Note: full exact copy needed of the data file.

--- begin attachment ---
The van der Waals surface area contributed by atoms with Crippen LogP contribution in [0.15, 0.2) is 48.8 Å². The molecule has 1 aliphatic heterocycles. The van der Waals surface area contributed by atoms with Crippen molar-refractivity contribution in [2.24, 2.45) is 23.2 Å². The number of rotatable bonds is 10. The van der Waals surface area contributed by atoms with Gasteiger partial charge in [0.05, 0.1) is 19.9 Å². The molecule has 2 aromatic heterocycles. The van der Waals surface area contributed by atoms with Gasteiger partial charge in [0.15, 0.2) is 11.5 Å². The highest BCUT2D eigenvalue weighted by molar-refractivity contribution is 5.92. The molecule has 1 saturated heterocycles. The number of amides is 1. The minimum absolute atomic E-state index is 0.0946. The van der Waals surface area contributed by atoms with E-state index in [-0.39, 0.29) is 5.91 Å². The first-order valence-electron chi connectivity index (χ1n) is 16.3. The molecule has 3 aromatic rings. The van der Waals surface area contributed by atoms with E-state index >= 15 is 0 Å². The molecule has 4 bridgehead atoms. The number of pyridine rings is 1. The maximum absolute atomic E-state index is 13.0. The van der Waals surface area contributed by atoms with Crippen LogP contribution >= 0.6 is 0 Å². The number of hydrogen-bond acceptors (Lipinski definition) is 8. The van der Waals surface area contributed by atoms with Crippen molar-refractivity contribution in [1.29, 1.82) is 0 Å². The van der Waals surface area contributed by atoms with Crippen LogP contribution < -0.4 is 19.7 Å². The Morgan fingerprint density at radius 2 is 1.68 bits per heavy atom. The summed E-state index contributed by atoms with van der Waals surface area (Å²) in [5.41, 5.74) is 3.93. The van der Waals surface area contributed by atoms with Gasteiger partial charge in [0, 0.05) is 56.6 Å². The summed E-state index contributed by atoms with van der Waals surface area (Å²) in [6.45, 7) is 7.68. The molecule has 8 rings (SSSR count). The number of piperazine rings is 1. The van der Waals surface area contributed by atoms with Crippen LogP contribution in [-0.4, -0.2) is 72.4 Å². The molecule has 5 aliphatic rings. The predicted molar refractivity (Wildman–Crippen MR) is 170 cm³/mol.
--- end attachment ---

The van der Waals surface area contributed by atoms with Crippen LogP contribution in [0.15, 0.2) is 48.8 Å². The molecule has 1 aliphatic heterocycles. The van der Waals surface area contributed by atoms with Crippen molar-refractivity contribution in [2.24, 2.45) is 23.2 Å². The number of rotatable bonds is 10. The van der Waals surface area contributed by atoms with Gasteiger partial charge in [0.05, 0.1) is 19.9 Å². The molecule has 2 aromatic heterocycles. The van der Waals surface area contributed by atoms with Gasteiger partial charge in [0.15, 0.2) is 11.5 Å². The highest BCUT2D eigenvalue weighted by molar-refractivity contribution is 5.92. The molecule has 1 saturated heterocycles. The number of amides is 1. The minimum absolute atomic E-state index is 0.0946. The van der Waals surface area contributed by atoms with E-state index in [-0.39, 0.29) is 5.91 Å². The first-order valence-electron chi connectivity index (χ1n) is 16.3. The molecule has 3 aromatic rings. The van der Waals surface area contributed by atoms with E-state index >= 15 is 0 Å². The molecule has 4 bridgehead atoms. The number of pyridine rings is 1. The maximum absolute atomic E-state index is 13.0. The van der Waals surface area contributed by atoms with Crippen LogP contribution >= 0.6 is 0 Å². The number of hydrogen-bond acceptors (Lipinski definition) is 8. The van der Waals surface area contributed by atoms with Crippen molar-refractivity contribution in [1.29, 1.82) is 0 Å². The van der Waals surface area contributed by atoms with Crippen LogP contribution < -0.4 is 19.7 Å². The Morgan fingerprint density at radius 2 is 1.68 bits per heavy atom. The summed E-state index contributed by atoms with van der Waals surface area (Å²) in [5.41, 5.74) is 3.93. The van der Waals surface area contributed by atoms with Gasteiger partial charge in [0, 0.05) is 56.6 Å². The summed E-state index contributed by atoms with van der Waals surface area (Å²) in [6.45, 7) is 7.68. The molecule has 8 rings (SSSR count). The number of piperazine rings is 1. The van der Waals surface area contributed by atoms with Crippen LogP contribution in [-0.4, -0.2) is 72.4 Å². The molecule has 5 aliphatic rings. The predicted molar refractivity (Wildman–Crippen MR) is 170 cm³/mol.